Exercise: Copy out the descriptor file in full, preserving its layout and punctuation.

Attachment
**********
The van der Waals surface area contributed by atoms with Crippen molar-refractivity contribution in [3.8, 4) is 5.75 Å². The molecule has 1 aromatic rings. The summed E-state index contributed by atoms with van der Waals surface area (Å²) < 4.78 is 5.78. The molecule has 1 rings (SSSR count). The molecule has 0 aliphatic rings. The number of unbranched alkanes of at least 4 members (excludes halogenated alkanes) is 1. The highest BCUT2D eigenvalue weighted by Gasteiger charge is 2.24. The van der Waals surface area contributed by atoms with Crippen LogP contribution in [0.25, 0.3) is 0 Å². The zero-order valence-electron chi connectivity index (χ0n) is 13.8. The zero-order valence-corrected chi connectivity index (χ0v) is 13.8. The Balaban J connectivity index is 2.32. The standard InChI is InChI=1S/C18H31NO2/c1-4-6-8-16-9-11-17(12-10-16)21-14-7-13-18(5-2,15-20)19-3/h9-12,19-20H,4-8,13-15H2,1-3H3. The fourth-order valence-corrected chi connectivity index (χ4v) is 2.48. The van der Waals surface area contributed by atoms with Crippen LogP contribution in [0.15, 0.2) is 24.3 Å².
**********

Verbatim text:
The van der Waals surface area contributed by atoms with Crippen molar-refractivity contribution in [3.8, 4) is 5.75 Å². The molecule has 1 aromatic rings. The summed E-state index contributed by atoms with van der Waals surface area (Å²) < 4.78 is 5.78. The molecule has 1 rings (SSSR count). The molecule has 0 aliphatic rings. The number of unbranched alkanes of at least 4 members (excludes halogenated alkanes) is 1. The highest BCUT2D eigenvalue weighted by Gasteiger charge is 2.24. The van der Waals surface area contributed by atoms with Crippen LogP contribution in [0.25, 0.3) is 0 Å². The zero-order valence-electron chi connectivity index (χ0n) is 13.8. The zero-order valence-corrected chi connectivity index (χ0v) is 13.8. The Balaban J connectivity index is 2.32. The standard InChI is InChI=1S/C18H31NO2/c1-4-6-8-16-9-11-17(12-10-16)21-14-7-13-18(5-2,15-20)19-3/h9-12,19-20H,4-8,13-15H2,1-3H3. The fourth-order valence-corrected chi connectivity index (χ4v) is 2.48. The van der Waals surface area contributed by atoms with Crippen LogP contribution in [0.15, 0.2) is 24.3 Å².